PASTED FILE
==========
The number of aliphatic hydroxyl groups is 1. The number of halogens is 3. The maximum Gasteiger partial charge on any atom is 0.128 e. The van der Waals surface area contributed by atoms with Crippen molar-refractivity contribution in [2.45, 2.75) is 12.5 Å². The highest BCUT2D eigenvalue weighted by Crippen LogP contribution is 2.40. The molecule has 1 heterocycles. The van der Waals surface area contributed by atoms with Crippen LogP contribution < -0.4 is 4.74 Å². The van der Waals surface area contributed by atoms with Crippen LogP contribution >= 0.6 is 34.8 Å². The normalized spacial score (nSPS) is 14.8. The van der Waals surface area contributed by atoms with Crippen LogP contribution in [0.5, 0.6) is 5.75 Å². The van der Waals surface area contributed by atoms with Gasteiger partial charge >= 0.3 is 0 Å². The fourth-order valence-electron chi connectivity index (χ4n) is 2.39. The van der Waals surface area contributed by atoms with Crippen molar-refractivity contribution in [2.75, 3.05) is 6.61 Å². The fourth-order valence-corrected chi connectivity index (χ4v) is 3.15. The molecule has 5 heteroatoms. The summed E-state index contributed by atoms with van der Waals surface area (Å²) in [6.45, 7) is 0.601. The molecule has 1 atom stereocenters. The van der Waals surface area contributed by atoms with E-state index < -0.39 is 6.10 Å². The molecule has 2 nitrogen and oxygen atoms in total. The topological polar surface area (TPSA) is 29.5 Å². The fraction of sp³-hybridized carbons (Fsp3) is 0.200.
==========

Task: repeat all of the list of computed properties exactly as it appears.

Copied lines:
The number of aliphatic hydroxyl groups is 1. The number of halogens is 3. The maximum Gasteiger partial charge on any atom is 0.128 e. The van der Waals surface area contributed by atoms with Crippen molar-refractivity contribution in [2.45, 2.75) is 12.5 Å². The highest BCUT2D eigenvalue weighted by Crippen LogP contribution is 2.40. The molecule has 1 heterocycles. The van der Waals surface area contributed by atoms with Crippen LogP contribution < -0.4 is 4.74 Å². The van der Waals surface area contributed by atoms with Crippen LogP contribution >= 0.6 is 34.8 Å². The normalized spacial score (nSPS) is 14.8. The van der Waals surface area contributed by atoms with Crippen LogP contribution in [0.5, 0.6) is 5.75 Å². The van der Waals surface area contributed by atoms with Gasteiger partial charge >= 0.3 is 0 Å². The fourth-order valence-electron chi connectivity index (χ4n) is 2.39. The van der Waals surface area contributed by atoms with Crippen molar-refractivity contribution in [2.75, 3.05) is 6.61 Å². The fourth-order valence-corrected chi connectivity index (χ4v) is 3.15. The molecule has 5 heteroatoms. The summed E-state index contributed by atoms with van der Waals surface area (Å²) in [6.45, 7) is 0.601. The molecule has 1 atom stereocenters. The van der Waals surface area contributed by atoms with E-state index < -0.39 is 6.10 Å². The molecule has 2 nitrogen and oxygen atoms in total. The topological polar surface area (TPSA) is 29.5 Å². The fraction of sp³-hybridized carbons (Fsp3) is 0.200.